Stockholm’s Medieval Past Unearthed

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Museum of Medieval Stockholm, Stockholms medeltidsmuseum, Stockholm, Sweden

Ah, the Middle Ages!  They are so creepy, so fascinating, so… Swedish.  Yes, I know that doesn’t make sense, but in my little brain the medieval world is summed up in ‘The Seventh Seal’ – a Swedish film.  Not that you get to play chess with Death at this museum, but you do get to experience a clean and tidy version of medieval Stockholm.

Let me explain.  The museum is actually constructed around an archaeological site that was worked on in the 1970s, during some building work for the Riksdag (Parliament).  This was the first time that such a large area of old Stockholm had been excavated, and it brought to light objects from the 13th century onwards.  Amazingly, they found 55 meters of the town wall built by Gustav Vasa in the 1530s, 11 boats, and the churchyard of Helgeandhuset (with 7 metric tons of skeletons, apparently: a bit of a Mengele way to quantify bodies).  These finds meant that plans for the Riksdag changed; the site, called the Riksgropen (the National Pit) in the press, became a priority to preserve, so out went plans for a parliamentary carpark and in came plans to create a subterranean museum dedicated to the city’s medieval heritage.  Now if that doesn’t show how cool the Swedes are, I don’t know what does.

The Museum has a very promising start, as you enter the exhibition area by going further down underground via a tunnel, with the sound of water and the flickering of lights simulating water.  Oooooh….

A small exhibition space shows a few recreations, and a few archaeological finds which give an introduction to the medieval city.  The origins of Stockholm are Viking, with a settlement built around 1000 – but the current city is thought to have started to flourish at the beginning of the 13th century.

The 12 year old me enjoyed going over a drawbridge into the main body of the museum, because the 12 year old me finds it very easy to escape from the considerably older me when we visit museums.

Then the 30-something me gets excited at seeing that 1530s wall I mentioned.  And the lovely little objects that had been found during the excavations.  I loved the candlestick (you could buy a reproduction in the shop) and the striking pattern in the cut leather piece at the front right of the case.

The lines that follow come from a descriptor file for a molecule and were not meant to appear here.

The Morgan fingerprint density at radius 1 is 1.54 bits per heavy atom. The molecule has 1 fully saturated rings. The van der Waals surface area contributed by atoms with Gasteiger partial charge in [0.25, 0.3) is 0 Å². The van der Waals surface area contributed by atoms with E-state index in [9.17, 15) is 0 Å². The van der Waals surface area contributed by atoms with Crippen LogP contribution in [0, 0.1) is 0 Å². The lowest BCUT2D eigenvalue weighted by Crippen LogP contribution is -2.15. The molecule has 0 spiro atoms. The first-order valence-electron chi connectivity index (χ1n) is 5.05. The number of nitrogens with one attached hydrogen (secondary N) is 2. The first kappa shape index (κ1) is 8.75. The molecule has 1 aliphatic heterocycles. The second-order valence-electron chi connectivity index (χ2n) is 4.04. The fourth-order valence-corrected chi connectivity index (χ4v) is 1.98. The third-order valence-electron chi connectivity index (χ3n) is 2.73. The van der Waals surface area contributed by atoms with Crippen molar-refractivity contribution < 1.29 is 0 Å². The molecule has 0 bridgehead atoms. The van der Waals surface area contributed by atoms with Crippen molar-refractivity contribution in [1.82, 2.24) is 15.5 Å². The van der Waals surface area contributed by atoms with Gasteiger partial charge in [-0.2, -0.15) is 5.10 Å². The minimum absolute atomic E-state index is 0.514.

So then you round the corner and… what’s this?

It’s a little recreated town!  And you can go upstairs in some of the buildings as you learn about the working and living conditions of the Stockholm locals from the city’s beginnings in the 1250s, to the 1520s.  

There were good sections explaining various medieval crafts – for example, showing the textures and colours of fabrics, dyed with materials available at the time.

But what was really amazing was the amount of leather shoes they found.  And the condition of some of the boots is just fantastic: they’ve fared better than my Rocket Dog boots.

The other really remarkable find is the Riddarholm Ship.  It was constructed in the early 1520s, in a style the Vikings employed in their shipbuilding, only the Riddarholm ship was clearly badly built and sank pretty soon after it was launched.  I would have been more impressed by this if I hadn’t seen the remains of the Vasa the day before: and I was left feeling that in the 16th century, the Swedes had major problems building ships that were seaworthy.

So In Summary

Honestly, there’s not an awful lot to the museum, but it is a cute little place which makes for a fun place to spend some time.  I think it’s a shame that there aren’t more medieval objects on show, and as much as I like the large-scale recreations (the wax models are eerily good), it would be nice to have more reproduction objects, to make it that bit more evocative and easier to engage with.  But if you are into medieval history, do pop in – it’s fun.

Further Information

The museum is free.  There is an awesome little gift shop where you can buy reproductions of cool medieval things.  Lovely, pretty things.  Which I couldn’t afford.

The museum has a website, which is more thorough in Swedish, but which gives all the basic information you’ll need in English:

I would also say that the museum is great for kids – the little recreated areas are evocative and detailed and a lot of fun to explore.  For adults, they organise tours, which look quite interesting – the information is available via their website.

How To Get There

The museum is located by the river, under the Norrbro bridge, near the Parliament.  For how to get there by public transport, check out the handy SL website:


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